A Superfluous Look at 2011

Excuse me, I would like to begin this post with a little antagonism: Seth, you and AV Club are so wrong. This was a great year for music, absolutely ridden with important records. The variety and divergence among best-of lists around the Internet attests not to a lack of definitive music, but to an outpouring, an overflowing, a superfluity! On top of all the thrilling original music produced, this year saw massive reissues and singles collections from Disco Inferno, Talk Talk/ Mark Hollis, Throbbing Gristle, This Mortal Coil, The Radio Dept., and Ty Segall (see FACT mag’s best reissues for many, many more). Dusted came through again with their superb retrospective series, as varied and surprising a collection of lists as could be expected of any gang of hard-core music nerds. You can even find a jazz list there, if that’s your thing. (And given how above ground underground pop music has become, maybe jazz is where it’s at for those who need that sweet rarefied snobbery. It’s pretty much the only way to guarantee that Carson Daly won’t start stammering about your favorite band in the middle of the night between infomercials for four-course push-up pops and that lap-dance workout video.) I recommend the year-end features over at FACT, Altered Zones, and Gorilla Vs. Bear.

This will be annoyingly lengthy, but I’ll now put my favorites from the year into list form. First I’ll do 20 records that I considered the best, and then I’ll present a list of some records that I love but can’t take credit for knowing about before I started poring over all the year-in-review lists like those mentioned above.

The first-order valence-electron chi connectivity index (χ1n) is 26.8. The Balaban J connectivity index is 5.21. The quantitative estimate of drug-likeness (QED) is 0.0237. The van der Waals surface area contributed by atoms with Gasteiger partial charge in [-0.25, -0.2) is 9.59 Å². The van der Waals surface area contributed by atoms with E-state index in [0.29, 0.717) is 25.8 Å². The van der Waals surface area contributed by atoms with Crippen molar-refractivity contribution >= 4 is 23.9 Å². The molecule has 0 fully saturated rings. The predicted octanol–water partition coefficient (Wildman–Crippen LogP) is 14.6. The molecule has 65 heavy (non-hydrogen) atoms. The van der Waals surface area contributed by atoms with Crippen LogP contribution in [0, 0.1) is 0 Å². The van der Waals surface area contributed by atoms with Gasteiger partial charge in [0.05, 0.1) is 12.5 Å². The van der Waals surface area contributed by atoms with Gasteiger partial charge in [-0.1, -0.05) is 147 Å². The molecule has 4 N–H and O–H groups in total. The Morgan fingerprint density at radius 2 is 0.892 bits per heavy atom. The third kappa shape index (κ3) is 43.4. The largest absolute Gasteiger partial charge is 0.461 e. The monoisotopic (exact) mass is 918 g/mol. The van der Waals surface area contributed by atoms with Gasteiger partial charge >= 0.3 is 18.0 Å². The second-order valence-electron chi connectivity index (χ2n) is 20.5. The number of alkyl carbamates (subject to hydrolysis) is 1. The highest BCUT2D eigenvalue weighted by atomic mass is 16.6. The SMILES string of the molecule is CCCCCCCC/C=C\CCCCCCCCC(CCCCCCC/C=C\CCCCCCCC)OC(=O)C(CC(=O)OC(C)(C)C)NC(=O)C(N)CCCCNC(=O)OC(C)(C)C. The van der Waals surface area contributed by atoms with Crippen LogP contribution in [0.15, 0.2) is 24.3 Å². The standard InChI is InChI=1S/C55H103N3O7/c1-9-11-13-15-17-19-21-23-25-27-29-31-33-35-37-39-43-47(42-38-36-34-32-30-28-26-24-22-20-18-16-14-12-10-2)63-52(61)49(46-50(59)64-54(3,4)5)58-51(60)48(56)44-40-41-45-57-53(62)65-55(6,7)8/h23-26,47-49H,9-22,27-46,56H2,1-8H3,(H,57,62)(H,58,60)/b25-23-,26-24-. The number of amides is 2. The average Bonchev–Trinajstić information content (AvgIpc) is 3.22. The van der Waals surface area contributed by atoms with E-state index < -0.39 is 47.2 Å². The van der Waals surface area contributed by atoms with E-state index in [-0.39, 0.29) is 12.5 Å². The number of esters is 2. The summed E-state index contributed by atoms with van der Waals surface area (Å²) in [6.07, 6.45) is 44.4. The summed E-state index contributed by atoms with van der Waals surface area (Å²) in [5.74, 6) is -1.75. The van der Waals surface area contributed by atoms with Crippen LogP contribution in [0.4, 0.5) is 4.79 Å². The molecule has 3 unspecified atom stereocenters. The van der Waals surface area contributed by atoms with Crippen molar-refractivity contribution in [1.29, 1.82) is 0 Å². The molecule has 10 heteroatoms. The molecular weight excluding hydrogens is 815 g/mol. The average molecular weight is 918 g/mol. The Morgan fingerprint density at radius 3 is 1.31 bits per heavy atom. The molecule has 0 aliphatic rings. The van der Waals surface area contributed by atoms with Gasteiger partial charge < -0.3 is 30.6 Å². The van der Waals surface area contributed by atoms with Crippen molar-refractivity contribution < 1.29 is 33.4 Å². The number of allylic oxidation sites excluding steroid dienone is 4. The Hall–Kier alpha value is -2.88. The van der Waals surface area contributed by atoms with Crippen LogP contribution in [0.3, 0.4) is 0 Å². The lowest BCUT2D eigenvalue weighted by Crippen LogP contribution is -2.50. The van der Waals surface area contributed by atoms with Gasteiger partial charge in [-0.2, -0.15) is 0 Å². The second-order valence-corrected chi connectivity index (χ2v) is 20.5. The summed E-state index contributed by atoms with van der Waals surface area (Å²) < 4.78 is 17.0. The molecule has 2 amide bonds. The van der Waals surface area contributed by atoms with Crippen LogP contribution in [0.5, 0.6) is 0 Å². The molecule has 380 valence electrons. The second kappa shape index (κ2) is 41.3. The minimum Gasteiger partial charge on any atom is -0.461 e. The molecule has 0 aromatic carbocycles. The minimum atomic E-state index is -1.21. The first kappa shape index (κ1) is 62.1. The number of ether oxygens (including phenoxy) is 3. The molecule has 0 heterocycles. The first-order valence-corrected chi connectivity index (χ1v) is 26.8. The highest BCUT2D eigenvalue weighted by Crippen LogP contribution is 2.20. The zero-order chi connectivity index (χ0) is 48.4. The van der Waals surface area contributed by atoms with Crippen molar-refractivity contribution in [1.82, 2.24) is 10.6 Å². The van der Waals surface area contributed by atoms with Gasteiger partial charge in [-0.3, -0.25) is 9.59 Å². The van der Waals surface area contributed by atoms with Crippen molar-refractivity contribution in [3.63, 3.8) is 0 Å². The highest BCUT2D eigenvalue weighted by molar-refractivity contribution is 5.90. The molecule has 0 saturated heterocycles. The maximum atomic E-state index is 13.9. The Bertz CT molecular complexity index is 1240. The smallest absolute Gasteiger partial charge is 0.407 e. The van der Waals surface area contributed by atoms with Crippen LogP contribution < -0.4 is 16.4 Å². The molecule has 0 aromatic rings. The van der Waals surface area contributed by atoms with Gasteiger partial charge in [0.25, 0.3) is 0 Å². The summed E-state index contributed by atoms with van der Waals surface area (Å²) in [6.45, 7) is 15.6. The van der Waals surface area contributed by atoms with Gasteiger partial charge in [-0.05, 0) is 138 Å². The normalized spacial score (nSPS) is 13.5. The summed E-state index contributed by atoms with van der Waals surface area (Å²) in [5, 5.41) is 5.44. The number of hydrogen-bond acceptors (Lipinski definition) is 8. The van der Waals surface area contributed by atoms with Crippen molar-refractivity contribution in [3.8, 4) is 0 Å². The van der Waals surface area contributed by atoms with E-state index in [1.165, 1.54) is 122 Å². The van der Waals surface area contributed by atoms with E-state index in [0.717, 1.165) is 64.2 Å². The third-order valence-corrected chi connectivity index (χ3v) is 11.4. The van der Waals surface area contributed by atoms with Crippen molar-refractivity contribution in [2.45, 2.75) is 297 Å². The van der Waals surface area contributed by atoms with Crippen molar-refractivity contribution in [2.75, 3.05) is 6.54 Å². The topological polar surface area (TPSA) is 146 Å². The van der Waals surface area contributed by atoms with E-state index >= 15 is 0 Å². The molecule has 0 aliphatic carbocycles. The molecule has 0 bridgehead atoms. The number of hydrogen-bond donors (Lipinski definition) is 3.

1. Panda Bear, Tomboy – A joyously claustrophobic album in which Noah Lennox’s exquisite stacked vocal harmonies are tethered to the ground by rigid techno rhythms and heavily processed, unrecognizable sampling and instrumentation. You can hear him abandoning the infantile wonder of his earlier work for a more mature understanding of the limits inherent in reality and of those further structures of order and limitation we erect for ourselves.
  2. Wild Beasts, Smother – With every album, Wild Beasts become more and more by doing less and less, and you wonder if their fourth or fifth record will consist merely of the sound of a solitary lusty breath of air.